"He was bleeding and immediately started talking about his friend across the street," Donnell said.
Earlier in the trial, Thomas Woodson, one of Turner's teammates, testified that when Gamez showed he had a gun, he and the other players turned and ran away. Woodson, who is black, said he ran to a side door of the Outback restaurant and began pounding on the door, saying someone was shooting. He had been shot in the leg, was bleeding and fell to the ground, he said.
Donnell said she immediately suspected that the man who had been in the restaurant had done the shooting because of what he had said about having a gun and shooting a black person. When police came, she told an officer that she thought she knew who did the shooting and she told him about the man and his comment about having a gun.
When asked to identify the man she saw that night, she pointed at Gamez sitting at the defense table.
Under cross-examination, Attorney Rebecca Wiggins asked her if she told the officer that night about the racial comments, and she said no.
It wasn't until a week or two ago when she was asked to come in to be interviewed in preparation for the trial that she told someone, other than her parents, about the racist comments, she said.
After the two young women testified, several people from the SBI lab in Raleigh took the stand.
A firearms expert said he determined that the three 40-caliber cartridges that were found on the sidewalk at the scene of the shooting had been fired from the black Glock pistol that police recovered from Gamez's hotel room.
His tests on the bullet that was recovered from Turner's body were inconclusive in determining whether that bullet had been fired from the Glock, although it was a 40 caliber bullet.
Earlier in the trial, the football players testified that as they were walking back to their hotel, they passed Gamez who was walking in the opposite direction. They didn't pay any attention as they passed him, but then he began asking loudly about what someone had hit him with.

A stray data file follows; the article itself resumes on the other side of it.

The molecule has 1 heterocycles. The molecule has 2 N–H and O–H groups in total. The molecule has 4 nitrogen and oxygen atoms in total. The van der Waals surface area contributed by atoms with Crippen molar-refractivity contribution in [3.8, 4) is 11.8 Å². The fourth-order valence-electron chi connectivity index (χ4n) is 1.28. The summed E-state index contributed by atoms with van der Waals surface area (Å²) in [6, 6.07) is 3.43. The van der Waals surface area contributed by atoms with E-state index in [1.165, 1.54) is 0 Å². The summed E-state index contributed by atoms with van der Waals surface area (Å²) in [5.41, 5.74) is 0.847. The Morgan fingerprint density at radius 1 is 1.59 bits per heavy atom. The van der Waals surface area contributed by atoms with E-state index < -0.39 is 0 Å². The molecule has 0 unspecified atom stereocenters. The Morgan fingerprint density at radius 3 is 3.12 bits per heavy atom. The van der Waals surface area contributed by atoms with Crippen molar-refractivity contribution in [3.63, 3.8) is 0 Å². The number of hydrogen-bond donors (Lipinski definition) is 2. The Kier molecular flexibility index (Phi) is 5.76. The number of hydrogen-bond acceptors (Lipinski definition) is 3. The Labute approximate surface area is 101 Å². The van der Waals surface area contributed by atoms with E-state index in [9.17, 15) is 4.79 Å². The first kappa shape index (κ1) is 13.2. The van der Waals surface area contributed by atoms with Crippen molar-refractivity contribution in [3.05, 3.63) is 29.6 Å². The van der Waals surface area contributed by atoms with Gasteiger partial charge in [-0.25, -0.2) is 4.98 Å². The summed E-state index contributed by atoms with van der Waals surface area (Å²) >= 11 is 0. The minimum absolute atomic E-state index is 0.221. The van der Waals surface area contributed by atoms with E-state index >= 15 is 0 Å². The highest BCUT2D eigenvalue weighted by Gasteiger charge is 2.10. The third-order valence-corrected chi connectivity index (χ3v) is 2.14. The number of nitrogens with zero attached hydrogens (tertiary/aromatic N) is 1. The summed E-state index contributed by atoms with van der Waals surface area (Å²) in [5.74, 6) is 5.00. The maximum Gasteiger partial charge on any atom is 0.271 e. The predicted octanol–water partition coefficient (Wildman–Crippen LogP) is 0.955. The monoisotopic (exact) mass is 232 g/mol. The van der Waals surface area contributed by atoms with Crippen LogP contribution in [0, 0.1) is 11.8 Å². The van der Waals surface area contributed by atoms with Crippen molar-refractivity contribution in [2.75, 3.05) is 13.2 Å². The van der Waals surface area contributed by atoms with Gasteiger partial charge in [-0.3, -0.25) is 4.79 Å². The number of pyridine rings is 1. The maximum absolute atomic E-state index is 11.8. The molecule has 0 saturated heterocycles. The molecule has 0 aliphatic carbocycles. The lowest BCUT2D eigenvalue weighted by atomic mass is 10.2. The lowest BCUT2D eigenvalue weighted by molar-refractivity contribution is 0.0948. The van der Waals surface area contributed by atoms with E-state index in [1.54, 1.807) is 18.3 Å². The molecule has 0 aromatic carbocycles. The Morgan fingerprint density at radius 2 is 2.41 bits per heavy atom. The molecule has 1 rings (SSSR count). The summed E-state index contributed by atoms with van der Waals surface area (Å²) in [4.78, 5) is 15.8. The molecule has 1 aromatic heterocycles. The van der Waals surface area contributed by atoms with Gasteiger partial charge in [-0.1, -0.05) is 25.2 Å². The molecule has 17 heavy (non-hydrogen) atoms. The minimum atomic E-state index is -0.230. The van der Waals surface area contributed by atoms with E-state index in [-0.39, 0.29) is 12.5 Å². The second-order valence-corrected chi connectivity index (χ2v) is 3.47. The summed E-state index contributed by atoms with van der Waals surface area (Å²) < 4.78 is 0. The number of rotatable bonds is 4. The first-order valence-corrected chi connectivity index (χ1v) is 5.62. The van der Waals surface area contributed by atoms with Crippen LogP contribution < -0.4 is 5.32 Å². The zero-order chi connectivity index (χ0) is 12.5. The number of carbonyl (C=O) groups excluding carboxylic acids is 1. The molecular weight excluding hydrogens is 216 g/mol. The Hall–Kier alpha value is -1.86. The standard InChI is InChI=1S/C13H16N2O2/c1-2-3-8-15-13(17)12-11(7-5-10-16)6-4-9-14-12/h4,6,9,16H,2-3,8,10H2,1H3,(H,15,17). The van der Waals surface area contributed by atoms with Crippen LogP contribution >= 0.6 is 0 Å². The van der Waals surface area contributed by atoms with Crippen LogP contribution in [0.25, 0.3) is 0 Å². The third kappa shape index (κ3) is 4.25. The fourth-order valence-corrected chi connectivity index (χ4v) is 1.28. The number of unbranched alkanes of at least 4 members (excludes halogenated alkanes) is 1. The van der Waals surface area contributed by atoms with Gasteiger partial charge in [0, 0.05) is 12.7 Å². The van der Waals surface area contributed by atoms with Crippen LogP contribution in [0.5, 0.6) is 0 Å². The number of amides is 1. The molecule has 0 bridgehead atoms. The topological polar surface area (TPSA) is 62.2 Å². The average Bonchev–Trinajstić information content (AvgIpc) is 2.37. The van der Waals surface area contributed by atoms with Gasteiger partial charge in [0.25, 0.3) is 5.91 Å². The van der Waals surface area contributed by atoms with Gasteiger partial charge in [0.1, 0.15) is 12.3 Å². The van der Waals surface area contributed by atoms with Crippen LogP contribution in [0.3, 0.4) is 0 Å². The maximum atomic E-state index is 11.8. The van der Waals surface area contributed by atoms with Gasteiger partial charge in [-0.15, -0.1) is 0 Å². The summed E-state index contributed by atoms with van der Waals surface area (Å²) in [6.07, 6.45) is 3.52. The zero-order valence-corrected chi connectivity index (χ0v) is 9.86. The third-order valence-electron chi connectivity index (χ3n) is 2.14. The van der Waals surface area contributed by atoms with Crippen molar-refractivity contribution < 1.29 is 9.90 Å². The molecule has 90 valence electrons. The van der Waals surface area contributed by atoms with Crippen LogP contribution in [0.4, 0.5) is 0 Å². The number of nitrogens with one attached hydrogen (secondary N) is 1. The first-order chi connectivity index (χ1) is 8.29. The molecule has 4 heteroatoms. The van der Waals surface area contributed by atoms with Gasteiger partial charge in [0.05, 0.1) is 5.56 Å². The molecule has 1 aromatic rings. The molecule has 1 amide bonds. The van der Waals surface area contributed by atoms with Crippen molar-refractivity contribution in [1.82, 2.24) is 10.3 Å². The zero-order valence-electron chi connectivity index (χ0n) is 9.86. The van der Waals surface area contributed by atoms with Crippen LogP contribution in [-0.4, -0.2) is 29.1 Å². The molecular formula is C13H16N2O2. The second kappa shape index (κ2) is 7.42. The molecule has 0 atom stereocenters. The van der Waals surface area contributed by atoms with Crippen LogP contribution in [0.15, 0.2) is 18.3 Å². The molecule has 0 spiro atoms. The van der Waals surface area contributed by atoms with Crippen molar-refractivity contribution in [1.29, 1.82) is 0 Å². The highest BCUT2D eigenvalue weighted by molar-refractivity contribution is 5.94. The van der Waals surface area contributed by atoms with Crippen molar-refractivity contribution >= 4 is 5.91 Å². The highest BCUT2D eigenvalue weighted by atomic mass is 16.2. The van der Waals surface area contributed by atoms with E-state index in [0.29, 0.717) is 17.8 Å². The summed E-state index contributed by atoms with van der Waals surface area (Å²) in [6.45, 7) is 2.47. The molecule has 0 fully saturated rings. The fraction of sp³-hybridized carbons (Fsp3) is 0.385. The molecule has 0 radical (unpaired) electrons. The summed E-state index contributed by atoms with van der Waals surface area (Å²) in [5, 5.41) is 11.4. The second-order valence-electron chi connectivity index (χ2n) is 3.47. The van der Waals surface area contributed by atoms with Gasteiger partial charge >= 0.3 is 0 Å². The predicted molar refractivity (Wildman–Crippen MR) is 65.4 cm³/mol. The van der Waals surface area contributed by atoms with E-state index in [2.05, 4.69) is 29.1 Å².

Some testified that a few of them were eating peanuts after they left the restaurant and were tossing the shells to the ground.
The players testified they were confused about what Gamez was complaining about and they turned around to see what was going on. Turner, who was closest to Gamez, began arguing with him, and they exchanged curse words. Gamez called them niggers, they said.
Then Gamez pulled up his shirt, revealing a gun in his waistband, and they all turned around and ran in the direction they were originally walking.
Turner was shot in the back and fell to the ground and died after the bullet pierced his heart, according to testimony of witnesses during the trial.
Gamez is on trial for first-degree murder, assault with a deadly weapon with intent to kill inflicting serious injury for allegedly shooting Woodson in the leg, four counts of assault with a deadly weapon with intent to kill for shooting at the other players, and five counts of attempted murder for shooting at the players.
The court session ended at 1 p.m. Friday, and the trial is scheduled to resume Monday morning at 10 a.m.